1. cgodoy
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    cgodoy New Member

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    Please help! I've been racking my brains and those around me..

    Discussion in 'Word Mechanics' started by cgodoy, Sep 25, 2014.

    So I am working on a bit of writing and I am stuck on a phrase. As you all know an epiphany is a sudden understanding of something brought on by an experience. My questions is this: Is there a phrase, word or term for a sudden interest brought about by a random experience.

    For example, reading about a characters hobby and getting inspired to learn more about it or watching T.V. and seeing something in the background that just intrigues you.

    Thank you for helping me put my mind at ease.
     
  2. Lewdog
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    Lewdog Come ova here and give me kisses! Supporter Contributor

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    Catching the bug.
     
  3. BayView
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    BayView Contributing Member Contributor

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    I agree with 'catch the bug', or maybe 'whet your appetite'?
     
  4. cgodoy
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    cgodoy New Member

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    Hmm. Whet the appetite is clos. I feel that there is a single word or possible foreign phrase that say that. Essentially the sentence I am trying to construct is along the lines of "I am trying to introduce / whet the appetite in ABC by doing XYZ. Does that help at all?
     
  5. Feral Inferno
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    Feral Inferno Member

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    Spark your interest. I can't think of just a single word.
     
  6. Cogito
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    Cogito Former Mod, Retired Supporter Contributor

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    what' wrong with "inspire"? Or "awaken an interest"?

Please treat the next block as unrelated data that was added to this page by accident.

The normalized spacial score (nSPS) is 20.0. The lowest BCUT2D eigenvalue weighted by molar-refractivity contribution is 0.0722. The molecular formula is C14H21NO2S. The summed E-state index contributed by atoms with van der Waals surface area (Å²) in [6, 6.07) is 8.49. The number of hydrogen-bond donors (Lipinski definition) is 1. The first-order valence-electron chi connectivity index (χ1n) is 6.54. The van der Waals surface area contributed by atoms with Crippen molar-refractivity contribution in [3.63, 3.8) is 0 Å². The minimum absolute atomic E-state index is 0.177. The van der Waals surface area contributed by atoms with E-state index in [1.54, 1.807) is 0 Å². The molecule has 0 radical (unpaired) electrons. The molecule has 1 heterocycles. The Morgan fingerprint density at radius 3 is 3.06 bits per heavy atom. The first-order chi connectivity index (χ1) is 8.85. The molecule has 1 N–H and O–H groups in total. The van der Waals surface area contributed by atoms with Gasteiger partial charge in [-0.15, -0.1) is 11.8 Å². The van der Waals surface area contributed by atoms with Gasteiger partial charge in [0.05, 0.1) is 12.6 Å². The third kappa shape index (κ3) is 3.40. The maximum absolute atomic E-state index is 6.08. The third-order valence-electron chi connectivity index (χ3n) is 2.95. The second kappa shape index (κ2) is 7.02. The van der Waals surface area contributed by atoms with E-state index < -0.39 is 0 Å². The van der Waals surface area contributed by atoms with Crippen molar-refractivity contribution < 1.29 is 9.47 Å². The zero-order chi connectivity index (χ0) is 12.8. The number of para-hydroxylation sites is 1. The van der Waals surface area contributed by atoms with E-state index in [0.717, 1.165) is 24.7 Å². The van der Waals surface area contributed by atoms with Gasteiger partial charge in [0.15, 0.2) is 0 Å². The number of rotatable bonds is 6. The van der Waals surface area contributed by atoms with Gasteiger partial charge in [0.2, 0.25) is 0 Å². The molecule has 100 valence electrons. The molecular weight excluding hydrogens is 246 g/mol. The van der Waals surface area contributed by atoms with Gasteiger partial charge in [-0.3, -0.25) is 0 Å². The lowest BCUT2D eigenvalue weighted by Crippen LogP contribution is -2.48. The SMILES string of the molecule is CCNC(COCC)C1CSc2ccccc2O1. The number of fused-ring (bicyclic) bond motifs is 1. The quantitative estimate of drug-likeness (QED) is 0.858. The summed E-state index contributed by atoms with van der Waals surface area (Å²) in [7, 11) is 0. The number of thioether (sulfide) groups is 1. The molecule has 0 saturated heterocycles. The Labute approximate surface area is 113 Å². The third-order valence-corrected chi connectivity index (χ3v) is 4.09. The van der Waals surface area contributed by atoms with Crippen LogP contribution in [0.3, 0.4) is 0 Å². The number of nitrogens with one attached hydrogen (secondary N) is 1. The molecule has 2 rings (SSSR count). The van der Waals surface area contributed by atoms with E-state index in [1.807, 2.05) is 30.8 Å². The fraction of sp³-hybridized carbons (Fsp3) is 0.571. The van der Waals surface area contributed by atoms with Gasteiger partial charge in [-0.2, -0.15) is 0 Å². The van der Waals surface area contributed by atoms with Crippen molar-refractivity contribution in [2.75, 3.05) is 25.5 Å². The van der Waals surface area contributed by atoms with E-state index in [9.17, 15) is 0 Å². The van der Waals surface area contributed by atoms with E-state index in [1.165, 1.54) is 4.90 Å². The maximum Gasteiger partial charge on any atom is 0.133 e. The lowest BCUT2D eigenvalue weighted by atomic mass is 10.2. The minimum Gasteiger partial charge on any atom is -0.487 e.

Incidentally, you rack wine, but unless you're a zombie who bottles and ages liquified grey matter, you wrack brains. I hope you don't mind the correction. :)
     
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  7. ChickenFreak
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    ChickenFreak Contributing Member Contributor

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    "whet my interest" returns 263,000 results in Google, so it sounds like it's a phrase that's used.
     
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  8. jazzabel
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    jazzabel Contributing Member Contributor

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    German has an awesome way of just making up words like that, but I don't think English as such an expression. Suddenly enamoured by a certain hobby, sparked/awakened an interest, got interested, got inspired to pursue etc. Lots of choices :D
     
  9. Jack Asher
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    Jack Asher Wildly experimental Contributor

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    Randall Monroe invented the phrase "nerd sniping." I don't see any reason you couldn't use "interest hijacked", or "hyper-realizing."
     
  10. Lewdog
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    Lewdog Come ova here and give me kisses! Supporter Contributor

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    How about trolled? :agreed:
     
  11. cgodoy
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    cgodoy New Member

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    @Cogito :) you're right I noticed it two post in. Did feel sheepish. Thank you all, it could be that I am just imagining a more elegant phrase than what is currently available. At this point it might be best to just rework the sentence
     
  12. Link the Writer
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    Link the Writer Flipping Out For A Good Story. Contributor